In November 2015 Tesla lowered its delivery goal from 35,000 cars to 33,000 cars. While it did meet production goals for the quarter, they weren’t able to deliver all the cars to buyers. In a letter to shareholders, one of the excuses the car company gave included that “customers were on vacation.” I guess they had forgotten to call Tesla to put a vacation stop on their car, right after calling the newspaper.
Macy’s once missed its fourth-quarter earnings, and claimed it was due to competition from off-price stores. According to CFO Karen Hoguet, “We did some consumer research, and the customer said she likes going to the off-price retailers because she doesn’t have to put lipstick on.”
I had not known that women divided the world into two categories: places where lipstick is needed, and places where it is not.
When the restaurant chain Cosi’s stock fell in 2015, they had an answer. It was the pope’s fault.
“Business interruptions resulting from the pope’s visit on Sept. 22–26, 2015, negatively impacted 30 percent of our company-owned restaurants,” the company said in a release. It seems when Pope Francis visited DC, Philadelphia and New York, his followers stayed away from purchasing items from their restaurants. I would have advised them to follow the lead of a restaurant in DC. Just prior to the pope’s visit, Rumors created a sandwich called “The Pope’s Favorite Sandwich.” Or Cosi’s could have created “The Pope’s Daily Bread.”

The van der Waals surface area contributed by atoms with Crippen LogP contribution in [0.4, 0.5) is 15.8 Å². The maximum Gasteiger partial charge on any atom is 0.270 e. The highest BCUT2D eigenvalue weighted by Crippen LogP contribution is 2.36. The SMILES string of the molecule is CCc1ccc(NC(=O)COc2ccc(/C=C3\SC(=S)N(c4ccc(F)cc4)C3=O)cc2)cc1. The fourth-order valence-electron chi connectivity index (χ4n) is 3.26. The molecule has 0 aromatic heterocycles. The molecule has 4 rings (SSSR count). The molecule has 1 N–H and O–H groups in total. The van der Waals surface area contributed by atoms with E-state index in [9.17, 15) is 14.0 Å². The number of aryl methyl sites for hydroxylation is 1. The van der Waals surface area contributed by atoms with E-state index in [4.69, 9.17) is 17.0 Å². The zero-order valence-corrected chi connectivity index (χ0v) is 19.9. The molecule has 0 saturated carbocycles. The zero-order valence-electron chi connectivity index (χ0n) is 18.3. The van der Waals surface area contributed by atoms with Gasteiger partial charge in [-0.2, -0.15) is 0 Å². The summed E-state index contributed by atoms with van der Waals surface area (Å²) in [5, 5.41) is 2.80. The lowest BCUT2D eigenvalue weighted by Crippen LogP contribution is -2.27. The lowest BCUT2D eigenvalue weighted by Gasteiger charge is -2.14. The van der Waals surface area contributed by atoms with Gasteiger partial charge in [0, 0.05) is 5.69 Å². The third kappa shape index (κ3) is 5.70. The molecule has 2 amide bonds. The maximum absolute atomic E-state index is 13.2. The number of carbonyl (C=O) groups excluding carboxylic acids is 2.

Leaders can always find excuses when things are not going well with their companies. Admitting mistakes or acknowledging that sales goals or quarterly earnings were not met can be seen as something shameful, so leaders try to hide the facts. Or get creative in explaining what happened.
The same thing goes when criminals are caught, which actually is shameful. In a previous blog, “Excuses for Fraud: Now We’ve Heard It All,” I wrote about some of these folks who got caught and tried to explain their actions.
One of my favorites was the evil twin excuse, most likely from a guy who had watched too many soap operas. A man from Glasgow was accused of identity and benefit fraud. He claimed the authorities were really looking for his evil twin brother, who also had children born on the same days with the same names as his listed on his passport. Talk about coincidence!
Read more outlandish excuses in the blog, including the guy who gave himself the raise he thought was denied – stealing exactly that amount of money every month. For 20 years.
My book “How Not to Hire a Guy Like Me: Lessons Learned from CEOs’ Mistakes,” is now available as an ebook.